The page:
Authors: Maria Elisa Christie*, Virginia Tech, Kellyn Montgomery, Virginia Tech, Mary Harman Parks, Virginia Tech, Megan Puhl, Virginia Tech, Kaitlyn Spangler, Virginia Tech, Daniel Mark Sumner, Virginia Tech, Emily Van Houweling, Virginia Tech, Laura Zseleczky, Virginia Tech
Topics: Qualitative Methods, Gender, Development
Keywords: participatory research, qualitative methods, mapping, gender, cultural and political ecology, development
Session Type: Poster
Start / End Time: 8:00 AM / 9:40 AM
Room: Lincoln 2, Marriott, Exhibition Level
Presentation File: No File Uploaded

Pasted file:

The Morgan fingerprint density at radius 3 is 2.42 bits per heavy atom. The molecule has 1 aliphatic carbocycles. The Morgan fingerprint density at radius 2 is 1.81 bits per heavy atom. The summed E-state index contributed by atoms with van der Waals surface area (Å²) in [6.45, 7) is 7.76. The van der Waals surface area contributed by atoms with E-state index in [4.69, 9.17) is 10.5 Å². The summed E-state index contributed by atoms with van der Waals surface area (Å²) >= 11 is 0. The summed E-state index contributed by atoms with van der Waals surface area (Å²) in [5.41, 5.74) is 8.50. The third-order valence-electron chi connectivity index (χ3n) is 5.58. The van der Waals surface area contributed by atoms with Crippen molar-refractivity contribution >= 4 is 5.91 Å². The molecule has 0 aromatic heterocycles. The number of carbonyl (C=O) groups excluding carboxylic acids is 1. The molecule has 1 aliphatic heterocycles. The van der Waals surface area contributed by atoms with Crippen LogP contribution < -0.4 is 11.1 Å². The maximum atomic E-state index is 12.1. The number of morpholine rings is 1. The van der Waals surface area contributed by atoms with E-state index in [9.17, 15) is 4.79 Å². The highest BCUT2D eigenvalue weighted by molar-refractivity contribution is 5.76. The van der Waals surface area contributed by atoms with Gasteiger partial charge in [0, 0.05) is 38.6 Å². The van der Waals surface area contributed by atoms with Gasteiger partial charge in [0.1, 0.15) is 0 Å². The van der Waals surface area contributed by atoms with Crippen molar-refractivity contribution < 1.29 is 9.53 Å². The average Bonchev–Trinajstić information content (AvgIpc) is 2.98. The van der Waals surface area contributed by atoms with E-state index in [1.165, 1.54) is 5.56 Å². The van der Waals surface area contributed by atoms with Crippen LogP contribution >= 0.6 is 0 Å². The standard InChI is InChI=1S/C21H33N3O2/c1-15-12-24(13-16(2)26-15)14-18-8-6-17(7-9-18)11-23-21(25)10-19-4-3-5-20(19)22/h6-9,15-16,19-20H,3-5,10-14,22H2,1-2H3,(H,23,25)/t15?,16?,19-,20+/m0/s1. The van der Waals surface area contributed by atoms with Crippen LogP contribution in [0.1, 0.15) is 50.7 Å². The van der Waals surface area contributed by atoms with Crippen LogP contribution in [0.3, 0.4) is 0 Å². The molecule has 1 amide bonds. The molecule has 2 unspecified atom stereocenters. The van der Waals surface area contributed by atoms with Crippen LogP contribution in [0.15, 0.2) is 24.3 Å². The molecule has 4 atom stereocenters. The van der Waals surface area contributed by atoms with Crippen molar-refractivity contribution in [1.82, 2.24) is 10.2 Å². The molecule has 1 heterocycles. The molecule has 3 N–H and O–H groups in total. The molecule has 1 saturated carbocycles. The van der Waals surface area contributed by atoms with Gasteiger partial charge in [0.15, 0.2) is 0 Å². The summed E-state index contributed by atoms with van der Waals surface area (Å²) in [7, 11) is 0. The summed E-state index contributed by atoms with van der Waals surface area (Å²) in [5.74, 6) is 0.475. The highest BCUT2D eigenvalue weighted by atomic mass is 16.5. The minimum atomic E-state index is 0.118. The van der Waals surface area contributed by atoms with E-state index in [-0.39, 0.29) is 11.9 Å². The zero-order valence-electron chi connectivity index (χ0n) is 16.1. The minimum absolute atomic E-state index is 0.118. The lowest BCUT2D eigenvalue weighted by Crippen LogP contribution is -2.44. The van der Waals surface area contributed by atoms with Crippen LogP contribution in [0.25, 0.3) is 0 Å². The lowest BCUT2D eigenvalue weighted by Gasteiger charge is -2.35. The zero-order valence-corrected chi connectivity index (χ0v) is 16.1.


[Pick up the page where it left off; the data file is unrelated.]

Participatory, hand-drawn maps can be a powerful platform for engagement between scientists and farmers and create opportunities for two-way exchange of technical information that can lead to improved practices and recognition of local –including women’s—knowledge. In cases where women have lower literacy rates than men and are less accustomed to speaking in public, they can increase women’s participation in research and create opportunities for understanding their perspectives and priorities. This poster reflects on participatory research experiences of a faculty and graduate students from Virginia Tech with farmers in Asia, Africa, and Latin America including over 300 hand-drawn or sketch maps. These explored gendered space and livelihoods; gendered access to and control over resources; and local knowledge, beliefs and perceptions. Specific topics included mobility and access to information; pesticides and Integrated Pest Management (IPM); soil quality; agricultural value chains; and food safety and aflatoxin management. Working in women-only and men-only focus groups, and with men and women separately at the household level, is a strategy for collecting sex-disaggregated spatial data that lends itself to gender analysis. While the maps sometimes contain interesting data—often because of the differences in men’s and women’s maps—, the processes of mapping and labeling are particularly useful for guiding semi-structured individual or group interviews, and leading the researcher to unexpected findings and new questions. In addition, presenting and discussing them allows their makers to speak their truths orally and visually, offering counterhegemonic possibilities even within the confines of Western-defined and dominated development projects.